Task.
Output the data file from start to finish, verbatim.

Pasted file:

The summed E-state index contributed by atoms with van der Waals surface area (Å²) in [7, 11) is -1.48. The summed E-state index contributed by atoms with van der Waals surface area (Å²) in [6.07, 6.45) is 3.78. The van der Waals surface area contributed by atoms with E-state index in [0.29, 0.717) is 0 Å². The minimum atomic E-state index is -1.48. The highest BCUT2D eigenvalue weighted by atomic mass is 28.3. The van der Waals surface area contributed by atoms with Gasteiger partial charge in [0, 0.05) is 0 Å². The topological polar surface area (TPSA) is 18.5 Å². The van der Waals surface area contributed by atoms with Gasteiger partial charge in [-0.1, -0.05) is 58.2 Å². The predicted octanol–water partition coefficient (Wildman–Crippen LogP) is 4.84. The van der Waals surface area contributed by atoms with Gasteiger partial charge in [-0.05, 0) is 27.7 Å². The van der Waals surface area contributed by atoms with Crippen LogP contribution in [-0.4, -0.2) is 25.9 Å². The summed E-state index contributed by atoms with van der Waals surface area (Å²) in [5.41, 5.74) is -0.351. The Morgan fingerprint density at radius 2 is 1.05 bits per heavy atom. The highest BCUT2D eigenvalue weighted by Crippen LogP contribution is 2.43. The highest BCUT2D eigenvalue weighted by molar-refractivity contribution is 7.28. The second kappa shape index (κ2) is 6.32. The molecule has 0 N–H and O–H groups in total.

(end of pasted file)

The summed E-state index contributed by atoms with van der Waals surface area (Å²) in [7, 11) is -1.48. The summed E-state index contributed by atoms with van der Waals surface area (Å²) in [6.07, 6.45) is 3.78. The van der Waals surface area contributed by atoms with E-state index in [0.29, 0.717) is 0 Å². The minimum atomic E-state index is -1.48. The highest BCUT2D eigenvalue weighted by atomic mass is 28.3. The van der Waals surface area contributed by atoms with Gasteiger partial charge in [0, 0.05) is 0 Å². The topological polar surface area (TPSA) is 18.5 Å². The van der Waals surface area contributed by atoms with Gasteiger partial charge in [-0.1, -0.05) is 58.2 Å². The predicted octanol–water partition coefficient (Wildman–Crippen LogP) is 4.84. The van der Waals surface area contributed by atoms with Gasteiger partial charge in [-0.05, 0) is 27.7 Å². The van der Waals surface area contributed by atoms with Crippen LogP contribution in [-0.4, -0.2) is 25.9 Å². The summed E-state index contributed by atoms with van der Waals surface area (Å²) in [5.41, 5.74) is -0.351. The Morgan fingerprint density at radius 2 is 1.05 bits per heavy atom. The highest BCUT2D eigenvalue weighted by Crippen LogP contribution is 2.43. The highest BCUT2D eigenvalue weighted by molar-refractivity contribution is 7.28. The second kappa shape index (κ2) is 6.32. The molecule has 0 N–H and O–H groups in total.